Atypical Myopathy (EAM)
kindly provided by Celtic
Clinical signs (in order of frequency)
• Acute onset weakness and dullness
• Reluctant to rise/walk
• Stiff legs with hindlimbs > forelimbs
• Dark coloured urine
• Red or purple mucus membranes/gums
• Muscle Tremors
• Difficulty in staying standing
• Increased heart rate
• Sweating espically in the neck/shoulder area and flanks
Recent cases seen by Liphook Equine Hospital also displayed the following
signs in the day before the normal clinical signs of EAM were observed
• Vigorous head-shaking and nodding
• Frenzied vocalisation
• Choke-like retching neck spasms when feeding
• Lethargic when ridden
• EAM does have a very high mortality rate but early intervention
can lead to recovery.
• Survival rate even with early diagnosis and intensive hospital
treatment of approximately 25%
• Clinical signs described along with a blood sample can greatly
increase the probable diagnosis of EAM.
• If your horse appears as above do not walk your horse and call
your veterinary surgeon.
• The main aims of treatment include pain relief, intravenous
fluids, antibiotics and husbandry for the recumbent horses. Treatment
does not guarantee a positive result.
• Antioxidants including vitamin E/Selenium, salt blocks may help.
• Regular pasture management, poo-picking, vaccination, worming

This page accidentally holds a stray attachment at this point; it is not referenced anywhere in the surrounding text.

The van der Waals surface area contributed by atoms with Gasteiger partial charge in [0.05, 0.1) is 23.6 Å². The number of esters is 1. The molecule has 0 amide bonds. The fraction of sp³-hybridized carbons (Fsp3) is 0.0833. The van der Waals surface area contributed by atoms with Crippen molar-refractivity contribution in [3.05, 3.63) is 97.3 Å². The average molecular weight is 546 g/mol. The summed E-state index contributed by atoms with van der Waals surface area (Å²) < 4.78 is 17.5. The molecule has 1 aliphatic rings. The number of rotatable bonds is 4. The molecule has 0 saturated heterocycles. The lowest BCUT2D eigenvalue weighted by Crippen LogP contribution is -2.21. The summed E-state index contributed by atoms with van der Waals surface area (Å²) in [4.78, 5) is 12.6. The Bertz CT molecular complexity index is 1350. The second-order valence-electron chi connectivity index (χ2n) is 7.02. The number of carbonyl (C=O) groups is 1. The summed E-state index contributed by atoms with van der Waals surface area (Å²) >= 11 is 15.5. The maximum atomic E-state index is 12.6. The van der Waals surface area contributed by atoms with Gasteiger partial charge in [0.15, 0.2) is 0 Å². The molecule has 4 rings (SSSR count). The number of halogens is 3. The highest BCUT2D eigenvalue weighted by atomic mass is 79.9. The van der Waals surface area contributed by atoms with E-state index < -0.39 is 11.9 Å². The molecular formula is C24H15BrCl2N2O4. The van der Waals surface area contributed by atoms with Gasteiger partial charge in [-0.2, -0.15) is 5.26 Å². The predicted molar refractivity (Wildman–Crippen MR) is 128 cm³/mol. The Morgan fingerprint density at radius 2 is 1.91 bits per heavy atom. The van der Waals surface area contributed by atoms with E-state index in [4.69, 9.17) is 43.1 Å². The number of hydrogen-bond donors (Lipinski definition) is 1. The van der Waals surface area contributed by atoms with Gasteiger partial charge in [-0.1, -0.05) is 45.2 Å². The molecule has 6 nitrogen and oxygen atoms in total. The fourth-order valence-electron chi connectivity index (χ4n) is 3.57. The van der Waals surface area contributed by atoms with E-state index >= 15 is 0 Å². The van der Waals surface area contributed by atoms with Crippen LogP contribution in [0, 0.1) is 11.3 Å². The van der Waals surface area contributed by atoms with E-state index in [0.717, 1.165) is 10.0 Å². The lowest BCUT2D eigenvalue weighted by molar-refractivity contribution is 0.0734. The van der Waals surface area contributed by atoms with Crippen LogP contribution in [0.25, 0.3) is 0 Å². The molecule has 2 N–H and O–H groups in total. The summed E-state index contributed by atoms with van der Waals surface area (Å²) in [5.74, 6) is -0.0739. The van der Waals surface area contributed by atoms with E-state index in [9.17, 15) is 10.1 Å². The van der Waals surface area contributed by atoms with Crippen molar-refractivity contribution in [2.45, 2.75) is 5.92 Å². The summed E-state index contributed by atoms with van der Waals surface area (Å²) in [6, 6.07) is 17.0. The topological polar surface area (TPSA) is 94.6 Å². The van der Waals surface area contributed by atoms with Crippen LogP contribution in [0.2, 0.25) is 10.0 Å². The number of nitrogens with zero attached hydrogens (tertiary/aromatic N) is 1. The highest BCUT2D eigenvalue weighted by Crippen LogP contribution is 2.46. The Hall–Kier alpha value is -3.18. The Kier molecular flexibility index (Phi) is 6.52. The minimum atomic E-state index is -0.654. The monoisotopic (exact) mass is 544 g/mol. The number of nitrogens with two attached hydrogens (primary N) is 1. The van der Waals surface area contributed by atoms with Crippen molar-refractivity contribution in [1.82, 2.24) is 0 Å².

regimes, feeding, exercise.
• Removal of all other horses from affected pasture as soon as
case of EAM has been confirmed.
When and where does EAM occur
• Sporadic condition occuring mainly in autumn, after spells
of warmth, heavy rain, humidity and winds.
• Occurs in cluster areas with several horses affected on same
• Wet, boggy, leafy fields.
• Any age of horse, no sex/breed predisposition but young females
• Animals not in training, poor bad condition, unvaccinated and
unwormed are also more at risk.
Causes of EAM
• No known cause but factors including weather conditions, poor
health status and certain leafy pastures may predispose.
• Dead leaves, humidity may favour growth of moulds/mycotoxins
that may increase risk of EAM.
• Speculation that a toxin producing bacterium called Clostridium
sordellii and bifermantans may have a role in the disease.
• Poor antioxidant status of horse may predispose horses to EAM.